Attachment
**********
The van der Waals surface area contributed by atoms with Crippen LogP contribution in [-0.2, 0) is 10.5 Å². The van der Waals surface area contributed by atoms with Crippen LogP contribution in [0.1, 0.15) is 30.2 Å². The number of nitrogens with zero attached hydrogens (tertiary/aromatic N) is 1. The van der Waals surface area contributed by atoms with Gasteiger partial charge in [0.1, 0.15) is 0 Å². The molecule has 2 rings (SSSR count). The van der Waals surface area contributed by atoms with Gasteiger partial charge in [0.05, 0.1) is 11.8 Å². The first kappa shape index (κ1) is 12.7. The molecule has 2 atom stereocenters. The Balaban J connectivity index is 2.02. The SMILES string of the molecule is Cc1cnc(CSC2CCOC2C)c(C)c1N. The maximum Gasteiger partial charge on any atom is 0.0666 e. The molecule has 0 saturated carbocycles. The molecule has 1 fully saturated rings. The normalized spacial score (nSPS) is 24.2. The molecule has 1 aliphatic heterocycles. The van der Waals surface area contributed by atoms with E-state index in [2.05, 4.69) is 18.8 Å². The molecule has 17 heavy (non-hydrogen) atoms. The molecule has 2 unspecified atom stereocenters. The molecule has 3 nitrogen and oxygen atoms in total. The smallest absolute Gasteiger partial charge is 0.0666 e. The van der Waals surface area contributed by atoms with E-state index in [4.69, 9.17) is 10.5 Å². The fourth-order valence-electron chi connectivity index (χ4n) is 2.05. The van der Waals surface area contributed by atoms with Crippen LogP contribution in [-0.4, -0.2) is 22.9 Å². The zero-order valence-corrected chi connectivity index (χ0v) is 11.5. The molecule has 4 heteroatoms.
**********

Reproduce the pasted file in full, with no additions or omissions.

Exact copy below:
The van der Waals surface area contributed by atoms with Crippen LogP contribution in [-0.2, 0) is 10.5 Å². The van der Waals surface area contributed by atoms with Crippen LogP contribution in [0.1, 0.15) is 30.2 Å². The number of nitrogens with zero attached hydrogens (tertiary/aromatic N) is 1. The van der Waals surface area contributed by atoms with Gasteiger partial charge in [0.1, 0.15) is 0 Å². The molecule has 2 rings (SSSR count). The van der Waals surface area contributed by atoms with Gasteiger partial charge in [0.05, 0.1) is 11.8 Å². The first kappa shape index (κ1) is 12.7. The molecule has 2 atom stereocenters. The Balaban J connectivity index is 2.02. The SMILES string of the molecule is Cc1cnc(CSC2CCOC2C)c(C)c1N. The maximum Gasteiger partial charge on any atom is 0.0666 e. The molecule has 0 saturated carbocycles. The molecule has 1 fully saturated rings. The normalized spacial score (nSPS) is 24.2. The molecule has 1 aliphatic heterocycles. The van der Waals surface area contributed by atoms with E-state index in [2.05, 4.69) is 18.8 Å². The molecule has 17 heavy (non-hydrogen) atoms. The molecule has 2 unspecified atom stereocenters. The molecule has 3 nitrogen and oxygen atoms in total. The smallest absolute Gasteiger partial charge is 0.0666 e. The van der Waals surface area contributed by atoms with E-state index in [4.69, 9.17) is 10.5 Å². The fourth-order valence-electron chi connectivity index (χ4n) is 2.05. The van der Waals surface area contributed by atoms with Crippen LogP contribution in [-0.4, -0.2) is 22.9 Å². The zero-order valence-corrected chi connectivity index (χ0v) is 11.5. The molecule has 4 heteroatoms.